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Eddie Rabbitt; Country-Pop Singer

Music: His string of hits included 'I Love a Rainy Night' and 'Drivin' My Life Away.'

May 09, 1998| From Times Staff and Wire Reports

NASHVILLE — Eddie Rabbitt, a country-pop singer who topped the charts with bouncy hits such as "I Love a Rainy Night," has died. He was 56.

Rabbitt's publicist said Friday that the entertainer died Thursday. Rabbitt had lung cancer and part of his left lung was removed a year ago.

Rabbitt, a singer-songwriter-guitarist with a tenor voice, had 26 No. 1 country singles. Besides "I Love a Rainy Night" in 1980, they included "Drivin' My Life Away," "Every Which Way but Loose," "Step by Step," "Someone Could Lose a Heart Tonight" and "Two Dollars in the Jukebox."

He also had a No. 1 duet with Crystal Gayle, "You and I," in 1982. His "American Boy" tune was popular with U.S. troops during the Gulf War.

Rabbitt wrote most of his hit songs. In 1990, he said songwriters should never get complacent.

"I think if you start to feel secure, you don't do as well," he told Associated Press. "A writer has to keep one foot in the street and one pocket empty and be hungry for it."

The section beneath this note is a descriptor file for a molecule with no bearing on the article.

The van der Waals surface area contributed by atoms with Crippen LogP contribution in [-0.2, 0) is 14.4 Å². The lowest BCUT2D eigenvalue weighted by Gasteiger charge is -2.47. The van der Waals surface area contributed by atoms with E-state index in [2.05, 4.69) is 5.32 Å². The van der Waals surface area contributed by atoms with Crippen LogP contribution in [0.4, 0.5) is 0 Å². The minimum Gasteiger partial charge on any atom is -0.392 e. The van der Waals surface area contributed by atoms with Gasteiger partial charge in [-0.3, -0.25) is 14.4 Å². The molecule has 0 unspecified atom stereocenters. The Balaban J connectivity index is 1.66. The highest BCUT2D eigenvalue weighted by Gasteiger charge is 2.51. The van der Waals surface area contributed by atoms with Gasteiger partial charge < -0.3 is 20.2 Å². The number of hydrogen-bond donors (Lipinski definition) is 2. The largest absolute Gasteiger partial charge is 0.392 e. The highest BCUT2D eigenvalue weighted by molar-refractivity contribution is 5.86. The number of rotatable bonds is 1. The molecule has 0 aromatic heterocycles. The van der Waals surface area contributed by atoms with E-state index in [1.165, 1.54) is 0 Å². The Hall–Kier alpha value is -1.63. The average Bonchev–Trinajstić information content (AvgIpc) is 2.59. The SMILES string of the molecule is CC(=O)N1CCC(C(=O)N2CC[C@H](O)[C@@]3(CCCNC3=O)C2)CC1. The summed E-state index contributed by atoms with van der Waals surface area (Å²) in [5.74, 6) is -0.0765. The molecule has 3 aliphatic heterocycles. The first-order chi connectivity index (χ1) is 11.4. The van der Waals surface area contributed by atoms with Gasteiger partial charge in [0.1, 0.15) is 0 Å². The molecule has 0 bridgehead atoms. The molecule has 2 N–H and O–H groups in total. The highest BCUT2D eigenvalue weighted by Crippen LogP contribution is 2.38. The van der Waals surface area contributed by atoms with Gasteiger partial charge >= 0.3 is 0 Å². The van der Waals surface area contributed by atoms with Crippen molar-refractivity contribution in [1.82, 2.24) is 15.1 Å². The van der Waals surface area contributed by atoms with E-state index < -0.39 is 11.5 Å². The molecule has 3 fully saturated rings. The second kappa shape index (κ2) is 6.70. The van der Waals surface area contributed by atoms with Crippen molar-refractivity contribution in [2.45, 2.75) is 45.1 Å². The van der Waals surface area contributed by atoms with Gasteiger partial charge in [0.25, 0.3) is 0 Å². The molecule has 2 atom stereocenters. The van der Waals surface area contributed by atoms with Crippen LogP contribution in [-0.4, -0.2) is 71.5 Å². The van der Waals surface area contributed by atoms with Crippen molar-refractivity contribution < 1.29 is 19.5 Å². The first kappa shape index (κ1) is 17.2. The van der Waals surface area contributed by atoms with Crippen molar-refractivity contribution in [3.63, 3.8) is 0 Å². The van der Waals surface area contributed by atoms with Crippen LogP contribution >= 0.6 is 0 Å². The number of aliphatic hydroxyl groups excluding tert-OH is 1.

In Southern California, Rabbitt performed at the Roxy in Hollywood, the Los Angeles County Fair in Pomona, the Irvine Meadows Amphitheater and the Palomino in North Hollywood, where in 1979 he became the first to receive a plaque on the Country Music Walk of Fame.

A Times reviewer said of a 1979 performance by Rabbitt at the Palomino: "He has a knack for writing clever lyrics and melodies and delivers them in a colorful, hardy voice and with an engaging, sometimes even sexy stage manner."

Rabbitt was a straight arrow in an industry with many renegades. He took pride in doing a clean show with no off-color humor.

At the height of his career, Rabbitt scaled back on performing to spend more time with his son, Timothy Edward, who had been born with a liver ailment and died in 1985 at 23 months. The singer and his wife had two other children.

Rabbitt was born in New York and raised in East Orange, N.J. In 1968, with $1,000 in his pocket and no music business contacts, he took a bus from New Jersey to Nashville.

He began writing songs and got his break in 1970 when Elvis Presley recorded his song "Kentucky Rain."

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